Mushroom Food Plot Materials: What You Need to Know

Mushroom Food Plot Materials: What You Need to Know

What materials should I use to make my Mushroom Food Plot™?

While every bag of Mushroom Food Plot™ spawn you order comes with detailed instructions, we get a lot of questions about whether or not specific materials will work to build food plots.

Mushrooms are ROT, so we need to feed it things it can eat. Great examples are hardwood sawdust and mulch, straw, chopped corn stalks and cobs, shredded leaves, bean hulls and chaff, pulp shreds, chipped cardboard etc, all of which are considered a waste resource. Out of all of these waste materials, hardwood mulch/sawdust and straw are the most readily available to folks. Not Pine, not Cedar, Cypress, Fir or Spruce, not Walnut and not Locust which is rot resistant, which is why we use it to build furniture and other items. 

When it comes to wood chips, sawdust, mulch etc, softer hardwoods like Aspen, Basswood, Poplar, Box Elder, Maples etc produce mushrooms relatively quickly, however because they deteriorate faster they won't be as productive long term. In contrast, denser hardwoods like Hickory, Oak, Beech, and Hornbeam work well; they are slower to colonize and produce mushrooms up front but because they take longer to break down they also generally produce for a longer period of time.

For many people, finding a local source of these materials can be troublesome. I urge you to please try to get the materials from a local source wherever possible; small family farms and local businesses need your support. Tree trimmers, Municipalities, Landscape Nurseries and Sawmills will generally have an option for you.

However if it is not an option, here a few ideas. Tractor Supply, Rural King, Fleet Farm etc, whatever the name is, your local "farmers mall" should have bales of straw or bagged compressed straw. They should also have Aspen bedding used for critters in a compressed bale/bag, hardwood fuel pellets in bags and bagged hardwood mulch (not Cypress or Pine etc). Likewise, you can likely find these same products at a big box store like Walmart, Home depot, Lowes etc or order them off the web. These items will work well if you hydrate them, but because they're dried and compressed for storage, we must add water for our scenario which generally involves an overnight submersion.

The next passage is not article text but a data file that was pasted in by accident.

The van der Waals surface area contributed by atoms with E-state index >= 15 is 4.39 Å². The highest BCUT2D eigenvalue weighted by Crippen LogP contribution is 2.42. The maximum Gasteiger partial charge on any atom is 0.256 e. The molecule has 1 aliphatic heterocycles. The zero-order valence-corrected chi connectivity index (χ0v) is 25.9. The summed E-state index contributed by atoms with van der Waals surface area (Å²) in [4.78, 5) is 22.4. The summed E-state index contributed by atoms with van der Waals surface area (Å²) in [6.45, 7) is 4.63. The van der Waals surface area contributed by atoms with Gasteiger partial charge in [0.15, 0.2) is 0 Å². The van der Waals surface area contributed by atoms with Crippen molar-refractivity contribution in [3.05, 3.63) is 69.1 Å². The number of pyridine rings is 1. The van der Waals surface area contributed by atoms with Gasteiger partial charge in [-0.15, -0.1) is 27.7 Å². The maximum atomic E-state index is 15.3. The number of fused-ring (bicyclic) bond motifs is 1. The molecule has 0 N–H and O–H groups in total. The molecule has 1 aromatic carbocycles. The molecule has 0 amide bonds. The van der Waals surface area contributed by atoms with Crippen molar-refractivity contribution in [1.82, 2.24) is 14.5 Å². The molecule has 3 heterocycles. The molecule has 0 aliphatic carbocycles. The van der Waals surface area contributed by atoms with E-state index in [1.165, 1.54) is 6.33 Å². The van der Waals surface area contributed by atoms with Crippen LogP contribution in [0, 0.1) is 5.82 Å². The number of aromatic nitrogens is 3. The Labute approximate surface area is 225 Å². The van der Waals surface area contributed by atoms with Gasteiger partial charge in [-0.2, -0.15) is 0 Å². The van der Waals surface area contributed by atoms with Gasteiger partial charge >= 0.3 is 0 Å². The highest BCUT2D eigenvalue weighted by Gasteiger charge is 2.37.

Pictured below is a Mushroom food Plot constructed by Dr. Jim Brauker on his Coldwater MI property using straw and bagged hardwood mulch from his local hardware store. 
Bagged hardwood Mulch from a hardware store Bagged Hardwood mulch from the hardware store used to create a Mushroom Food Plot.

I personally utilize the free or dirt cheap resources around me as much as possible. I get a ton of wheat straw for free by sweeping the trailers for the farmer who hauls straw bales. In addition to loose straw, I often get broken bales and "bad bales" for free or at cost. After Halloween I cruise the streets looking for free bales of straw leftover from autumn decorations, similarly large outdoor events in the winter are likely to have free bales after the event is over, especially if it rains on the bales.

Here in the Upper Peninsula of Michigan or Da UP eh, sawmills dot the landscape and most of them have mountains of sawdust. The local spot for me is full of great guys who have seen me on TV on the 906 Outdoors show "Discovering" a pile of times when I taught them how to find edible foods at their land. So they usually load me up with sawdust with their front end loader in exchange for my eternal gratitude, patience and occasionally a few bags of mushrooms.
Front end loader dumping sawdust into my trailer for a Mushroom Food Plot from my local sawmill. My trailer held 5 yards of hardwood sawdust that I got from my local sawmill for free, that I made this 5x50' Mushroom Food Plot with.
In the future I plan to invest in a 3 pt wood chipper implement for the pto on the tractor and hopefully score a manure spreader to modify for wood chip dispersal.
Of course, a dump trailer and a tractor with a bucket would be nice too.

For now though, my old truck is still hauling, I unload by hand and it's worth it to me as a poor boy to do so.

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